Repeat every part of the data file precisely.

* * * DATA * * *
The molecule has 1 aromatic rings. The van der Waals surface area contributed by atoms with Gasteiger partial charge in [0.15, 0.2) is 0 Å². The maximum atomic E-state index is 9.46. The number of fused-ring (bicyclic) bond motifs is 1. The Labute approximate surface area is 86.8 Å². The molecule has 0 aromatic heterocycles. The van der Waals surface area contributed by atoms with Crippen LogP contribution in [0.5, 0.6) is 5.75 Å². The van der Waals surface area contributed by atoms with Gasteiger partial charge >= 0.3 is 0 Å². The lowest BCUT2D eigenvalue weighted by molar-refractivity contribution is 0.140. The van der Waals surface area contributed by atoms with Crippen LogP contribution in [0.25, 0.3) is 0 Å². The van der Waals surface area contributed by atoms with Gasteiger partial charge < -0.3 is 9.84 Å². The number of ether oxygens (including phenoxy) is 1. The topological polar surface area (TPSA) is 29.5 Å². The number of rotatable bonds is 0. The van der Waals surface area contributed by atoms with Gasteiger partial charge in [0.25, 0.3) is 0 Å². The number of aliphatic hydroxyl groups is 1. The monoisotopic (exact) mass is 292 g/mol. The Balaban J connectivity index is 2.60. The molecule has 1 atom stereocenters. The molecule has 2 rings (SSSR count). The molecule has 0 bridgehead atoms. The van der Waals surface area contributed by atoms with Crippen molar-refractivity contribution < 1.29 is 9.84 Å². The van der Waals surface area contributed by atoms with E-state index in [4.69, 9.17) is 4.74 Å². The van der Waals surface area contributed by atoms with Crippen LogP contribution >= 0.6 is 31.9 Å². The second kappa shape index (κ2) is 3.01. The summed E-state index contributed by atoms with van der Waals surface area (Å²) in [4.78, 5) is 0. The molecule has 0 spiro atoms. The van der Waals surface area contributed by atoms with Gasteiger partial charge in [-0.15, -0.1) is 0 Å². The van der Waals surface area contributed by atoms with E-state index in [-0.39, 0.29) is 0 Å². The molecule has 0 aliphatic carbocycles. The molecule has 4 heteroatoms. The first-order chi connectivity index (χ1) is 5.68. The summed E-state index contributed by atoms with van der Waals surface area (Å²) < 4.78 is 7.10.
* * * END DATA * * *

The molecule has 1 aromatic rings. The van der Waals surface area contributed by atoms with Gasteiger partial charge in [0.15, 0.2) is 0 Å². The maximum atomic E-state index is 9.46. The number of fused-ring (bicyclic) bond motifs is 1. The Labute approximate surface area is 86.8 Å². The molecule has 0 aromatic heterocycles. The van der Waals surface area contributed by atoms with Crippen LogP contribution in [0.5, 0.6) is 5.75 Å². The van der Waals surface area contributed by atoms with Gasteiger partial charge >= 0.3 is 0 Å². The lowest BCUT2D eigenvalue weighted by molar-refractivity contribution is 0.140. The van der Waals surface area contributed by atoms with Crippen LogP contribution in [0.25, 0.3) is 0 Å². The van der Waals surface area contributed by atoms with Gasteiger partial charge < -0.3 is 9.84 Å². The number of ether oxygens (including phenoxy) is 1. The topological polar surface area (TPSA) is 29.5 Å². The number of rotatable bonds is 0. The van der Waals surface area contributed by atoms with Gasteiger partial charge in [0.25, 0.3) is 0 Å². The number of aliphatic hydroxyl groups is 1. The monoisotopic (exact) mass is 292 g/mol. The Balaban J connectivity index is 2.60. The molecule has 1 atom stereocenters. The molecule has 2 rings (SSSR count). The molecule has 0 bridgehead atoms. The van der Waals surface area contributed by atoms with Crippen molar-refractivity contribution < 1.29 is 9.84 Å². The van der Waals surface area contributed by atoms with E-state index in [4.69, 9.17) is 4.74 Å². The van der Waals surface area contributed by atoms with Crippen LogP contribution >= 0.6 is 31.9 Å². The second kappa shape index (κ2) is 3.01. The summed E-state index contributed by atoms with van der Waals surface area (Å²) in [4.78, 5) is 0. The molecule has 0 spiro atoms. The van der Waals surface area contributed by atoms with Gasteiger partial charge in [-0.15, -0.1) is 0 Å². The van der Waals surface area contributed by atoms with E-state index in [-0.39, 0.29) is 0 Å². The molecule has 0 aliphatic carbocycles. The molecule has 4 heteroatoms. The first-order chi connectivity index (χ1) is 5.68. The summed E-state index contributed by atoms with van der Waals surface area (Å²) < 4.78 is 7.10.